About the Program
Prevention of HCC Related to Metabolic Syndrome was awarded to our researchers by the National Cancer Institute in 2022 with the goal of reducing the burden of liver cancer in patients with metabolic dysfunction.
Hepatocelluar carcinoma (HCC) is the fastest growing cause of cancer deaths among Americans. In the past decade, there has been an epidemic increase in metabolic (dysfunction) associated fatty liver disease (MAFLD)-related cirrhosis and HCC. MAFLD is estimated to affect 1 billion individuals globally and is projected to become the leading cause of HCC in the next 2 decades.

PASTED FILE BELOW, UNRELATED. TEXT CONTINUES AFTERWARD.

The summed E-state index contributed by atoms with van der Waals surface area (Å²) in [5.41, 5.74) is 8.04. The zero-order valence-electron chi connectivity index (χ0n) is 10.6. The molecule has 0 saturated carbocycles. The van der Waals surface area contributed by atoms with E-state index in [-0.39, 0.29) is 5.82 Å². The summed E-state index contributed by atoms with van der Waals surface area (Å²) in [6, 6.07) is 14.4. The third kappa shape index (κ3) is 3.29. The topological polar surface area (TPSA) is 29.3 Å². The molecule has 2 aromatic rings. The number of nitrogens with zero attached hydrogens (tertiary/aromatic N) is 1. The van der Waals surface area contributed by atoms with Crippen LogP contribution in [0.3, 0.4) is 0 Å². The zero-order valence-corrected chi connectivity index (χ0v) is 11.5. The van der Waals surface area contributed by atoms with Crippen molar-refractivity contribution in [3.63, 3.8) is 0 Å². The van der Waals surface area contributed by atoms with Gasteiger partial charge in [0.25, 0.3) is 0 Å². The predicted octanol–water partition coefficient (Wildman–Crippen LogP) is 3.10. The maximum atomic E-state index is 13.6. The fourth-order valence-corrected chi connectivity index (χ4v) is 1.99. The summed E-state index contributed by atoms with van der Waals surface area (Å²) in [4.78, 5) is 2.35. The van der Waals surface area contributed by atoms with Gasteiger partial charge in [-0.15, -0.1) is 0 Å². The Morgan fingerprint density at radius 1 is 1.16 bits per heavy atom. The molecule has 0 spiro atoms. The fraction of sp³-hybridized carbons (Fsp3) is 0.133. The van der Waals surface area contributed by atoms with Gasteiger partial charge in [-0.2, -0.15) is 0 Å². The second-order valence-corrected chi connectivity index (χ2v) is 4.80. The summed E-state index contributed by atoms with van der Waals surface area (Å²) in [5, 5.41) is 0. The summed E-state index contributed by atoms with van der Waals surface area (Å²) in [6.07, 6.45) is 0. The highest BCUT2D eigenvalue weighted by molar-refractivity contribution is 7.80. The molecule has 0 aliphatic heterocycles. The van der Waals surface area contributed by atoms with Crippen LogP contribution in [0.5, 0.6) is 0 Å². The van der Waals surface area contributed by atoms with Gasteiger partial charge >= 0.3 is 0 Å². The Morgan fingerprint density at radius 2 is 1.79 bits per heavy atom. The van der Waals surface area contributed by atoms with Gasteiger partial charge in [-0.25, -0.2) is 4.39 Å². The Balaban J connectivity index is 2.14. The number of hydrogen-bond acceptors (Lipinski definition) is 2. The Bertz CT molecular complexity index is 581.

There is an urgent need to develop effective strategies to reduce HCC burden in the growing MAFLD population. The overall goal of this project is to reduce the burden of HCC-related mortality through better understanding of contemporary risk factors (e.g., metabolic traits and biomarkers) and protective factors (e.g., chemoprevention, HCC surveillance) of HCC related to MAFLD. We propose three highly integrated studies. Central to this project is leveraging and expanding our multicity, prospective cohort of persons with MAFLD-related cirrhosis, the Texas HCCC Consortium (THCCC) Cohort, which will serve as a resource for the proposed studies.